Veggie Day: sensible? Or politics at its ‘wurst’?

Meat Free Day

Legislated Veggie Day: is that the "wurst" thing?

Political parties come up with some wacky-sounding ideas every now and then. Particularly around election time.

But if you think the lead-up to the Australian election is all a bit of a yawn fest for its predictability, you may like this: the German Greens party wants a weekly “Veggie Day” in all work canteens. By law.

Germans consume an average of 60kg of meat a year — including an array of sausages, for which they’re, well … famous. (Think frankfurter, bratwurst, bregenwurst, bockwurst, extrawurst…you get the gist, and no, I didn’t make up that last one…) Indeed most Germans have meat and sausages every day.

An idea more common in Europe and North America than Australia and NZ — unless it’s someone’s birthday or the Melbourne Cup — most  German firms give their employees a free work-day lunch in the canteen.

Renate Kunast, Chairwoman of the German Green Party, says they believe that Veggie Day will benefit waistlines, help animal welfare and chop the nation’s carbon footprint (by cutting back on farming red meat).

Various figures put German vegetarians at 6 million to 8 million people, according to  Institut Produkt und Markt and the Vegetarian Federation of Germany. Going on the higher number, that’s 10% of the population, which Eurispes (an Italian research institute) says is the second-highest rate of vegetarianism in the  EU (Italy being first).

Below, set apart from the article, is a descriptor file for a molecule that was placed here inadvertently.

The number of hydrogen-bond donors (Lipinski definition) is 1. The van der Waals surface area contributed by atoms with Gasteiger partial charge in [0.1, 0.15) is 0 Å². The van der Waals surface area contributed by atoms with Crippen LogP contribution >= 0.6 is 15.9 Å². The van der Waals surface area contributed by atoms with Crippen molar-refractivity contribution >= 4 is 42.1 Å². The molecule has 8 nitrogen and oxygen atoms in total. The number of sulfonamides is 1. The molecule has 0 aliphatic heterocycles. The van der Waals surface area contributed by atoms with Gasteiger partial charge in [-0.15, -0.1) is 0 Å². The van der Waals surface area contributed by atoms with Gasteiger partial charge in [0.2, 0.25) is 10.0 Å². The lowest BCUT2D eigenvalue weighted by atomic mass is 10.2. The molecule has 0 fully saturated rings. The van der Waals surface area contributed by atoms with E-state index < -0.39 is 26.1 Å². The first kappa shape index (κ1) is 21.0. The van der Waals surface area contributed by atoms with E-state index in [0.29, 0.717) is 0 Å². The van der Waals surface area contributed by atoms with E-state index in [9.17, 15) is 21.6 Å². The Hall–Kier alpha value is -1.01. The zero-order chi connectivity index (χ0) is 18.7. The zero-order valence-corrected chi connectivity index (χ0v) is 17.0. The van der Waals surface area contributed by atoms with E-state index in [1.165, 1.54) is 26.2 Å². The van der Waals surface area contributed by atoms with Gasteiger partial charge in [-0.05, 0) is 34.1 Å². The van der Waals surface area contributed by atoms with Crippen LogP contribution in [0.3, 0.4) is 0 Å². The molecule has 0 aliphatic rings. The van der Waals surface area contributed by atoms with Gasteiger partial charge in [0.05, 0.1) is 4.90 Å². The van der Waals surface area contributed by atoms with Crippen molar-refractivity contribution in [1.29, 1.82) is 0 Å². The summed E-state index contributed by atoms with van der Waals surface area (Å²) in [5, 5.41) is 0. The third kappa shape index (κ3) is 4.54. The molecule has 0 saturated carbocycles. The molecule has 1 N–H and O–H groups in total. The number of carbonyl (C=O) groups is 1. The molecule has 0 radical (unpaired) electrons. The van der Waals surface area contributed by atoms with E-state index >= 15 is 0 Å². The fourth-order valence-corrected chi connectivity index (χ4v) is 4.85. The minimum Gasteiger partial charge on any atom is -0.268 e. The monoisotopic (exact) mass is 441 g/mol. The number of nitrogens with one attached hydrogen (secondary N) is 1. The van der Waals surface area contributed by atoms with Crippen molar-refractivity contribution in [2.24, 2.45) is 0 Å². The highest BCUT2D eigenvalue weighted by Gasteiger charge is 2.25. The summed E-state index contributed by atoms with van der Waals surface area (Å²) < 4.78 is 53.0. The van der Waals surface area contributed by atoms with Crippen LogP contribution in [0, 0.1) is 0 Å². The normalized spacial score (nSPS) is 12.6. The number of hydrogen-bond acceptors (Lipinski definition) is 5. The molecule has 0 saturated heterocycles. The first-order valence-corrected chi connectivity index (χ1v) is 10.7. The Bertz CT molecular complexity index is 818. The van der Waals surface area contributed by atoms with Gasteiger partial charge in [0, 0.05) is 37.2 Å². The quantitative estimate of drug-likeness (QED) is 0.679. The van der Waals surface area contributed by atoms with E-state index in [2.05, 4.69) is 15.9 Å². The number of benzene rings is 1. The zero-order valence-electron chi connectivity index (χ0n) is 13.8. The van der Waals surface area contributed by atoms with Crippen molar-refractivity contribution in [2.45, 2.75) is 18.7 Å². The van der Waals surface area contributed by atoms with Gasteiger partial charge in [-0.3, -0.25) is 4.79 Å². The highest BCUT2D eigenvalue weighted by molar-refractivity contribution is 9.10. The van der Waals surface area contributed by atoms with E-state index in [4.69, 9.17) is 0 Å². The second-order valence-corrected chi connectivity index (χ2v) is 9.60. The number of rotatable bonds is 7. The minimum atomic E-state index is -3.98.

But in an election that’s revolved around tax increases, the minimum wage, childcare and the euro, Veggie Day has many scoffing.

On 6th August, the mass circulation Bild newspaper ran with, “What a presumptuous plan! Whoever wants responsible citizens must also treat them that way. And must not constantly try to re-educate them.” (Ahem, what newspaper does attempt to “re-educate” people?… Oh, that many…)

But there may be a precedent. The Sueddeutsche Zeitung newspaper cites the city of Bremen introducing a “meat-free Thursday” scheme in 2010, with several big German companies already having Veggie Days or Vegan Days to reduce carbon dioxide emissions.

Personally, I think there’s nothing wrong with a little pecan and tofu stir-fry every now and then, but a legislated day?! The Germans head to the polls on September 22. Let’s see if they think a legally enforced Veggie Day is the “wurst” idea anyone’s come up with yet…

 

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